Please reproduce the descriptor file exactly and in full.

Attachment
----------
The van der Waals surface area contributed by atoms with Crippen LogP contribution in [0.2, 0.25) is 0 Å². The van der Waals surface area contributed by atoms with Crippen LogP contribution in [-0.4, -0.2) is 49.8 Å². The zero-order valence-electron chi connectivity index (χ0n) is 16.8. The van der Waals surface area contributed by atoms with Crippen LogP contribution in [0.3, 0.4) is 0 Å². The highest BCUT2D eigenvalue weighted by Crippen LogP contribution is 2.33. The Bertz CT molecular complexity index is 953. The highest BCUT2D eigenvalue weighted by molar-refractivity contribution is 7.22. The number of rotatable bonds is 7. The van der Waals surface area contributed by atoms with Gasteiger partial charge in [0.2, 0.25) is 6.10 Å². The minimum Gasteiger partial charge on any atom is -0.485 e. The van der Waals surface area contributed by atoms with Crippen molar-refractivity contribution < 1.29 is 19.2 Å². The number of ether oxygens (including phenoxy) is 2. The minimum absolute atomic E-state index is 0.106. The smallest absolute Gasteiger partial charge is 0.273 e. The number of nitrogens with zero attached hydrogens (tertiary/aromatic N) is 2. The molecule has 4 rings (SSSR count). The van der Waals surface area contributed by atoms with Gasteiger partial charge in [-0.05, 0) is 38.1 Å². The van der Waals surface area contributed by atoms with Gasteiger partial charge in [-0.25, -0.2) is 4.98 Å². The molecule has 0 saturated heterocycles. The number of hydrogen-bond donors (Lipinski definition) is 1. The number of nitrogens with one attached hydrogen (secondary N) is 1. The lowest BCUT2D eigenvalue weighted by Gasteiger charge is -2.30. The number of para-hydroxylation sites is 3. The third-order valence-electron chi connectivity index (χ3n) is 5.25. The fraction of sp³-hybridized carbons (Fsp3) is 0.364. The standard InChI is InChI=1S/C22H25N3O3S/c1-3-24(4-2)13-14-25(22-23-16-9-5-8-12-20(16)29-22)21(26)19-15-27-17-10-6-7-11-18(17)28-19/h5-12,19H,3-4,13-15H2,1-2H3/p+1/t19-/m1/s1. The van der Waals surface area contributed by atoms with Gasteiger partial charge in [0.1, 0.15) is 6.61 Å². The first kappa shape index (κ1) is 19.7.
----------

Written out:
The van der Waals surface area contributed by atoms with Crippen LogP contribution in [0.2, 0.25) is 0 Å². The van der Waals surface area contributed by atoms with Crippen LogP contribution in [-0.4, -0.2) is 49.8 Å². The zero-order valence-electron chi connectivity index (χ0n) is 16.8. The van der Waals surface area contributed by atoms with Crippen LogP contribution in [0.3, 0.4) is 0 Å². The highest BCUT2D eigenvalue weighted by Crippen LogP contribution is 2.33. The Bertz CT molecular complexity index is 953. The highest BCUT2D eigenvalue weighted by molar-refractivity contribution is 7.22. The number of rotatable bonds is 7. The van der Waals surface area contributed by atoms with Gasteiger partial charge in [0.2, 0.25) is 6.10 Å². The minimum Gasteiger partial charge on any atom is -0.485 e. The van der Waals surface area contributed by atoms with Crippen molar-refractivity contribution < 1.29 is 19.2 Å². The number of ether oxygens (including phenoxy) is 2. The minimum absolute atomic E-state index is 0.106. The smallest absolute Gasteiger partial charge is 0.273 e. The number of nitrogens with zero attached hydrogens (tertiary/aromatic N) is 2. The molecule has 4 rings (SSSR count). The van der Waals surface area contributed by atoms with Gasteiger partial charge in [-0.05, 0) is 38.1 Å². The van der Waals surface area contributed by atoms with Gasteiger partial charge in [-0.25, -0.2) is 4.98 Å². The molecule has 0 saturated heterocycles. The number of hydrogen-bond donors (Lipinski definition) is 1. The number of nitrogens with one attached hydrogen (secondary N) is 1. The lowest BCUT2D eigenvalue weighted by Gasteiger charge is -2.30. The number of para-hydroxylation sites is 3. The third-order valence-electron chi connectivity index (χ3n) is 5.25. The fraction of sp³-hybridized carbons (Fsp3) is 0.364. The standard InChI is InChI=1S/C22H25N3O3S/c1-3-24(4-2)13-14-25(22-23-16-9-5-8-12-20(16)29-22)21(26)19-15-27-17-10-6-7-11-18(17)28-19/h5-12,19H,3-4,13-15H2,1-2H3/p+1/t19-/m1/s1. The van der Waals surface area contributed by atoms with Gasteiger partial charge in [0.1, 0.15) is 6.61 Å². The first kappa shape index (κ1) is 19.7.